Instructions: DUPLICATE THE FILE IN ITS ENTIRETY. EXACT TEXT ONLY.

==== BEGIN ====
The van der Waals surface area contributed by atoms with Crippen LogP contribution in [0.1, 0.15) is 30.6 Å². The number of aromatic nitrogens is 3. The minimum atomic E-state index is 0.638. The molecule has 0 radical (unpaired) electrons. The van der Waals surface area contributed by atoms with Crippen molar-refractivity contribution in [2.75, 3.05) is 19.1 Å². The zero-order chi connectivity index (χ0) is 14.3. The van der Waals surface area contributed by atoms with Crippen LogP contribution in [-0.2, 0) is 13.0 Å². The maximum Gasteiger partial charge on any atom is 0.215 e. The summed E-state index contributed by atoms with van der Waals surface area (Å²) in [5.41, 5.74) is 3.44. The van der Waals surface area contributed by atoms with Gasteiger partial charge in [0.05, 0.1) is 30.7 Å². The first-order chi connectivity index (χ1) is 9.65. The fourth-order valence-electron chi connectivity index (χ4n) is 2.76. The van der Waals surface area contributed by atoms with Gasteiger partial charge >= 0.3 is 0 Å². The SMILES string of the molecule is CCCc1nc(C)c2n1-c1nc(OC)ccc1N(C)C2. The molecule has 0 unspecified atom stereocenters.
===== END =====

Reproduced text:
The van der Waals surface area contributed by atoms with Crippen LogP contribution in [0.1, 0.15) is 30.6 Å². The number of aromatic nitrogens is 3. The minimum atomic E-state index is 0.638. The molecule has 0 radical (unpaired) electrons. The van der Waals surface area contributed by atoms with Crippen molar-refractivity contribution in [2.75, 3.05) is 19.1 Å². The zero-order chi connectivity index (χ0) is 14.3. The van der Waals surface area contributed by atoms with Crippen LogP contribution in [-0.2, 0) is 13.0 Å². The maximum Gasteiger partial charge on any atom is 0.215 e. The summed E-state index contributed by atoms with van der Waals surface area (Å²) in [5.41, 5.74) is 3.44. The van der Waals surface area contributed by atoms with Gasteiger partial charge in [0.05, 0.1) is 30.7 Å². The first-order chi connectivity index (χ1) is 9.65. The fourth-order valence-electron chi connectivity index (χ4n) is 2.76. The van der Waals surface area contributed by atoms with Gasteiger partial charge >= 0.3 is 0 Å². The SMILES string of the molecule is CCCc1nc(C)c2n1-c1nc(OC)ccc1N(C)C2. The molecule has 0 unspecified atom stereocenters.